Just before Easter I ran a session for the A Level mathematics groups in the Harris Academy group in South East London. I can tell you it was pretty daunting in the small hall, but with something like 120 sixth form students, who had chosen me over another talk, about options, I think. However, can I publicly thank (a) the teachers at Harris Crystal Palace who invited me and most especially (b) the students who attended for reminding me what fun it is to talk about maths to young people. I’ll be applying for a teaching job again, next …

Truth is, that even if you have chosen to take A Level maths (as all of the students had), doesn’t mean that it’s because you just love the subject … maybe it’s becuase someone told you that people with maths A level earn on average 10% more than other A levels (which they do see here), but I thought I’d push harder and found out that those clever RSA people who are behind internet cryptography (why people don’t steal your credit card details online) whose algorithm essentially relies on the difficulty of finding large factors af really large numbers, sold their company for $2.1 billion in 2006 (see here) or the $100,000 payout for finding the first 12-million-digit prime number (there’s $150,000 for the next milestone … 100 million digits) see here.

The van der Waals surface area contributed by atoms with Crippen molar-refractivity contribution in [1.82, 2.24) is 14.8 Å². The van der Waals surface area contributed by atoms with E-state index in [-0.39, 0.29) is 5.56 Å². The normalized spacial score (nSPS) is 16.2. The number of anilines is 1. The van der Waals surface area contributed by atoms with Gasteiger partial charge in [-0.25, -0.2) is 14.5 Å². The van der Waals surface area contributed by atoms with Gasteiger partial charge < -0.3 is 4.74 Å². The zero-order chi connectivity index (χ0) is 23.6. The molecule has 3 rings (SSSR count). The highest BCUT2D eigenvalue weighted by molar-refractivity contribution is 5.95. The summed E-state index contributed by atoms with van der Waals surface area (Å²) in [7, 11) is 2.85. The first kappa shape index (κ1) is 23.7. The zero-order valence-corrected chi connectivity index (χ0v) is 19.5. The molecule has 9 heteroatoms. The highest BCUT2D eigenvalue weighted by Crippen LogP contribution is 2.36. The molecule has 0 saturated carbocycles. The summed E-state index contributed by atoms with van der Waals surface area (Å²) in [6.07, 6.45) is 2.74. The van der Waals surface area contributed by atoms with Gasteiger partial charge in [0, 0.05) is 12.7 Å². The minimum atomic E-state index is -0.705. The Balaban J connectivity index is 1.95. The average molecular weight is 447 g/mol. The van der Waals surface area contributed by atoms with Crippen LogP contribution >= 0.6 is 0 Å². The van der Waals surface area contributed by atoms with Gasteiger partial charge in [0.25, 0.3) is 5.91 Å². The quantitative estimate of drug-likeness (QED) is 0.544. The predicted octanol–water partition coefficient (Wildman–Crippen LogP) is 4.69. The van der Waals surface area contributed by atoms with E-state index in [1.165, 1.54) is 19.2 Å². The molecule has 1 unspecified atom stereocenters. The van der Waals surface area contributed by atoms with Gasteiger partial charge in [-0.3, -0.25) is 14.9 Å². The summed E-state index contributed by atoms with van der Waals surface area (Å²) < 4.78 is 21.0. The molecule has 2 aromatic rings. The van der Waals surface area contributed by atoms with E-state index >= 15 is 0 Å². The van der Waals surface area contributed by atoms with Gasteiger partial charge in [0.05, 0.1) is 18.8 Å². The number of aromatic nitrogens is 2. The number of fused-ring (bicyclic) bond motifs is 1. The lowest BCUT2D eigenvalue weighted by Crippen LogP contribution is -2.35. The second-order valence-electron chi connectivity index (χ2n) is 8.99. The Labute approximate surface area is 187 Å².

But really, the big argument is, well frankly, maths is amazing. The number 1 is the basis of measurement … size relies on a unit. The invention of the zero making decimal place value possible was described by John Barrow thus ” The Indian system of counting has been the most successful intellectual innovation ever made on our planet. It has spread and been adopted almost universally, ….. It constitutes the nearest thing we have to a universal language.” If you solve linear and quadratic equations you gradually require more sophisticated numbers to describe the solutions try x+1=3 (counting numbers), then x+5=3 (integers), then 2x=5 (rationals), then x²=2 (irrationals), then x²=1 (irrationals), so we need the number *i* to solve this last oh so simple equation. We can find the ratio of the circumference to the diameter of a circle and find it is an irrational we call π . Finally, we can find that the exponential equation whose differential is the same as the function has as its base another irrational we call *e*.

And from all of these disparate sources we find that e^{iπ}+1=0. You can get wedding rings with that engraved on them! WOW. Two students were heard discussing whether they would want one for their wedding and it was a tied vote!

The students listened and engaged and reacted and that was great. My message was that we should study maths because it is a fantastic subject and, up to a point at least, I think these thoughtful, engaging young people could go with that.